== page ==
FAQs

How much will the tests cost? How do these prices compare to private lab test costs?

Per test costs vary based on the volume of tests being processed. Higher upfront funding support would enable higher test volumes and lower per test costs. We have developed a range of testing scenarios based on different funding levels. In Phase I, the per test cost is $73.93 for 5,000 tests. If fully funded in Year 1, we could perform 100,000 tests for $37.55 each. These costs are inclusive of consumables, PPE, and personnel. We do not yet have a cost estimate for serological typing as these tests were very recently approved by the FDA and we scoping costs. Data regarding the costs of testing at private labs in Hawaiʻi has not been made publicly available at this time. However, by one estimate tests processed through private labs cost about $120 each (Lt. Gov. Josh Green, 4/8/2020).

Who will have access to these services?  Who is handling billing?

Our goal is to increase in-state testing capacity as a service to the people of Hawaiʻi. We are forming partnerships to specifically process tests from houseless and underserved communities across the state as these individuals likely have less access to testing and may have higher comorbidity factors that predispose them to more severe COVID-19 outcomes. Importantly, we are working with University Health Partners (UHP) to also establish a HIPAA-secure database and result reporting system for patients, physicians, and DOH. UHP will also handle billing procedures and we intend to charge tests at cost. Once billing is in place, we will be able to expand our services as appropriate to contract with the public or private sector to provide testing for labor unions and private businesses. 

What are the TMC Lab needs around PPE?

We have assembled a team of qualified individuals who do not require additional certification. The technical staff will require basic familiarization with protocols but are already familiar with molecular techniques. The clinical lab is a Biosafety Level (BSL) 2 lab and does not require special PPE training. As we do not intend to collect samples directly from patients, we will not require special PPE (e.g. N95 masks) that are currently in short supply.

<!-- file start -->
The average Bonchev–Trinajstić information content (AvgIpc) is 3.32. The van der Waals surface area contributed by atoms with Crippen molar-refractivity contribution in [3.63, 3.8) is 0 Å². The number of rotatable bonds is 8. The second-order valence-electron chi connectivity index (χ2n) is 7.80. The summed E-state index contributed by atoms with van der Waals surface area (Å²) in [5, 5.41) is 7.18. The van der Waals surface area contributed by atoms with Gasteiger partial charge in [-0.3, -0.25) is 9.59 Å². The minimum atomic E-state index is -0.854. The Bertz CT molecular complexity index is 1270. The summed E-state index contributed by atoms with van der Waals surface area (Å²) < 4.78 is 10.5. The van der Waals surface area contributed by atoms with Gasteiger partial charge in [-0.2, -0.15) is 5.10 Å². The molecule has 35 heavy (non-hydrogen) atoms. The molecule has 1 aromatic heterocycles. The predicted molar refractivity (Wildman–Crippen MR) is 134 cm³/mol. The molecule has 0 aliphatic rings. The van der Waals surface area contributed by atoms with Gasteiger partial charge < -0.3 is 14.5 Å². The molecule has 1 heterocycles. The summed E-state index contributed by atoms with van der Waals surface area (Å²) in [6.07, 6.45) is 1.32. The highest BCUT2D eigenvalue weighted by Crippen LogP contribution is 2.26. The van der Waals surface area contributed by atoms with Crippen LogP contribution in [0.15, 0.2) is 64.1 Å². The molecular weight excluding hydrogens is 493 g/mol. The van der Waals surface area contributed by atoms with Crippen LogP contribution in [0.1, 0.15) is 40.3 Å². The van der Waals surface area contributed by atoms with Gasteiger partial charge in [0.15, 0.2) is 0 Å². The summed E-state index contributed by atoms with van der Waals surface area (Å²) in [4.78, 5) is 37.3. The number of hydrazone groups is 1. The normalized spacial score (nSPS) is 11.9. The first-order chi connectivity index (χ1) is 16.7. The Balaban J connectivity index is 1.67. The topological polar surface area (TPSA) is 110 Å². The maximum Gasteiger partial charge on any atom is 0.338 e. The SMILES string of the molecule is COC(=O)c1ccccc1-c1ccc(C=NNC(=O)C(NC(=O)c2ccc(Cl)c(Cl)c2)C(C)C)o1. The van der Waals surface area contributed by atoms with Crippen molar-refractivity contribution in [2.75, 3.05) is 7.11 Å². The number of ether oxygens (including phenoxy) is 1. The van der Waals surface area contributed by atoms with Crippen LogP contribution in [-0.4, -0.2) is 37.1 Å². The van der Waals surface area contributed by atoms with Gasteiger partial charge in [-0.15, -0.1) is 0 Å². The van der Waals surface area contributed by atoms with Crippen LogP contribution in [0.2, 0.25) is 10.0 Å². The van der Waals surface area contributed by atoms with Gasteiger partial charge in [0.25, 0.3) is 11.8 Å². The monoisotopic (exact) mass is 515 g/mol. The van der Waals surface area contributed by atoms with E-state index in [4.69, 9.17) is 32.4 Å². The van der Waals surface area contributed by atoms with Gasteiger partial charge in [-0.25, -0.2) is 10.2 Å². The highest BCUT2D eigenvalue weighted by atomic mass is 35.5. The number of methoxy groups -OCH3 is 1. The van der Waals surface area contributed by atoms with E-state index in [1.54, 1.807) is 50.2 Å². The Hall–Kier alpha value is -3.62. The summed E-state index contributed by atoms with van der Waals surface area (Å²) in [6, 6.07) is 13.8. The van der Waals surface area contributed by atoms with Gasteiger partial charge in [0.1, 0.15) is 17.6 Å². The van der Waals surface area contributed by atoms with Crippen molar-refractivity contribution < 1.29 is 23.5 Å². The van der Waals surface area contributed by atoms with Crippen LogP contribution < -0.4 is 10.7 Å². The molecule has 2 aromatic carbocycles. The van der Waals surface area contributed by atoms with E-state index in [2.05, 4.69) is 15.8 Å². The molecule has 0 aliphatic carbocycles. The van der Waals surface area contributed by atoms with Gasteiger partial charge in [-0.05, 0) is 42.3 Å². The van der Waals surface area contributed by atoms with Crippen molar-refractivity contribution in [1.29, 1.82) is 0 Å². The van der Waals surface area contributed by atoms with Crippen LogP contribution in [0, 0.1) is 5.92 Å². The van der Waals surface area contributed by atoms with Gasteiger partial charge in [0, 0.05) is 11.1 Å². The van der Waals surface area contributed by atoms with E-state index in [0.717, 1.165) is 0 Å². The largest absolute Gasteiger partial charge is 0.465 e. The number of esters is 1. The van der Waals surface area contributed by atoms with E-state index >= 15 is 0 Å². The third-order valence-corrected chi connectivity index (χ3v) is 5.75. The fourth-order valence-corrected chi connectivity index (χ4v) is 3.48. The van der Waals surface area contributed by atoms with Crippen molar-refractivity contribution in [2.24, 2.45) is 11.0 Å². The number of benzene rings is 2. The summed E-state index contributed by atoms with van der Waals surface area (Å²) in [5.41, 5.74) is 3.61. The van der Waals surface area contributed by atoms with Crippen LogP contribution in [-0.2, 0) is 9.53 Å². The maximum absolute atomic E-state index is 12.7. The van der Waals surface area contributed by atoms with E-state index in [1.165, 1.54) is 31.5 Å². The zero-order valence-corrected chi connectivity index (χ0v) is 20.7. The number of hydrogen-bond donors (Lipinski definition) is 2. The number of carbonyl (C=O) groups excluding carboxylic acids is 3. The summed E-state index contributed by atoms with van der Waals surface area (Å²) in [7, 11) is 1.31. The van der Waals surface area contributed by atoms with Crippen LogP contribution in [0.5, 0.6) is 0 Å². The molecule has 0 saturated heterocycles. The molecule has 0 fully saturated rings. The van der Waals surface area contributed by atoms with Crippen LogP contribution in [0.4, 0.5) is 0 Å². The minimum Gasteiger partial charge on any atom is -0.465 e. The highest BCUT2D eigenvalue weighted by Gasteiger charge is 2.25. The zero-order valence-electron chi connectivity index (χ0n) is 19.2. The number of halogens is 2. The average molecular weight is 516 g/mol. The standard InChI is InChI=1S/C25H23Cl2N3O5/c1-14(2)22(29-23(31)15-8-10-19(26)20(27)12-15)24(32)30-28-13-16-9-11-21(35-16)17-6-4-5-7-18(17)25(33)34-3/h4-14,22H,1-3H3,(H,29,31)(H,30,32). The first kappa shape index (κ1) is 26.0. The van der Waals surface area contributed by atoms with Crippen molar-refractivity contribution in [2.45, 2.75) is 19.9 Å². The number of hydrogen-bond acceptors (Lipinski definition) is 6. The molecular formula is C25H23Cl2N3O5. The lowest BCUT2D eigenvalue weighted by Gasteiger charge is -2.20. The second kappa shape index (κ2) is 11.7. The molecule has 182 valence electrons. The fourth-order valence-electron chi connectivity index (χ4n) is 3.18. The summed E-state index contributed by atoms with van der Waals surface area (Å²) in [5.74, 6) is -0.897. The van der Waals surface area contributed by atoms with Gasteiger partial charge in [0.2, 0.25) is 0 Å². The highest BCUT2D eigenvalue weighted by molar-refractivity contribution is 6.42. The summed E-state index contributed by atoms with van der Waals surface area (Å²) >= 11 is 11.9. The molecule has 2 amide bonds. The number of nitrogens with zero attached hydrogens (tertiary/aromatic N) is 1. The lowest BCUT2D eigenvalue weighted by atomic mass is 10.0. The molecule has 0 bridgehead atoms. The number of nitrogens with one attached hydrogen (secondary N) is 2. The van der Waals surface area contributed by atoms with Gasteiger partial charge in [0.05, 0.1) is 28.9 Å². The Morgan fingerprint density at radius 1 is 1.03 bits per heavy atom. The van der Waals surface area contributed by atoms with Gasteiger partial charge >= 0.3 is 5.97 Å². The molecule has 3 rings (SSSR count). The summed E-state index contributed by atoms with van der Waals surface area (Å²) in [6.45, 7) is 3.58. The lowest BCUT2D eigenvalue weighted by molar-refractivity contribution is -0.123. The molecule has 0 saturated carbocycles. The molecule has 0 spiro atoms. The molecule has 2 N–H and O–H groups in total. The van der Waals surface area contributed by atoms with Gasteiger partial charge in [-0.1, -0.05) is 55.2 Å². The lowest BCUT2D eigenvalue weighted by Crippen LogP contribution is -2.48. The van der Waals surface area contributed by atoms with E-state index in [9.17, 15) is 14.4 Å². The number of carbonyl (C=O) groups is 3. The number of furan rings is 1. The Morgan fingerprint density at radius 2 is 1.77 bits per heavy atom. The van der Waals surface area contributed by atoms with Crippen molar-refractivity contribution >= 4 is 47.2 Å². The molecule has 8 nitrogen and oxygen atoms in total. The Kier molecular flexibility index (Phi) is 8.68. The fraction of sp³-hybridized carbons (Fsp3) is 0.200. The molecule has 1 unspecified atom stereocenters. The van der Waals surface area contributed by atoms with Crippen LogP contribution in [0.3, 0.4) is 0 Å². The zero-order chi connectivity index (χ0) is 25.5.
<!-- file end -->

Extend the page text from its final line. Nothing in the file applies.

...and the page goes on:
How will you address supply chain shortages for testing supplies?

As local labs are moving towards the worldwide trend of adopting automated Roche testing kits, Hawaiʻi remains at the tail end of a long and fragile global supply chain that is straining to meet worldwide demand for COVID testing.The TMC Laboratory will conduct diagnostic testing for COVID-19 using Food and Drug Administration (FDA)-approved protocols for real-time reverse transcription polymerase chain reaction (rRT-PCR) with standards on four FDA-approved ABI 7500 Real Time machines. We have selected this platform specifically to avoid competing with the Diagnostic Laboratory Services (DLS) and Clinical Labs of Hawaii (CLH) for testing supplies. DLS and CLH use different testing methods. Faculty and staff from Tropical Medicine Clinical Laboratory have long-standing relationships with Applied Biosystems, Inc. and many other vendors with assurances of providing all equipment, materials and supplies necessary for conducting COVID-19 testing. Arrangements are being made for monthly shipments of reagents and supplies. Necessary kits and machines to begin testing are currently in-stock.

Can you use saliva from patients instead of nasopharyngeal swabs?

“Saliva Testing” is a technique that we could develop, but currently only Rutgers University’s lab is approved by the FDA under their EUA for analyzing such specimens. If we have to develop, we will need to transfer the technology to Hawaii and obtain an FDA EUA approval for our specific lab. Although this is something we can do, it will require additional funds to develop the assay at JABSOM, validate the process and get FDA/EUA approval.

Stanford University is pooling patient samples together to process more samples quickly, can the Tropical Medicine Clinical Lab do this too?

At this time, pooling patient samples approach is not allowed in the U.S. by FDA/CDC. Any facility doing non-research testing will need to follow FDA/CDC guidelines, if the information is to be reported to the patient for patient care/management. Stanford is assessing “pool testing” under a research protocol approved by their institution. Please note that the RT-PCR methods used in the Stanford study are also not FDA/EUA approved.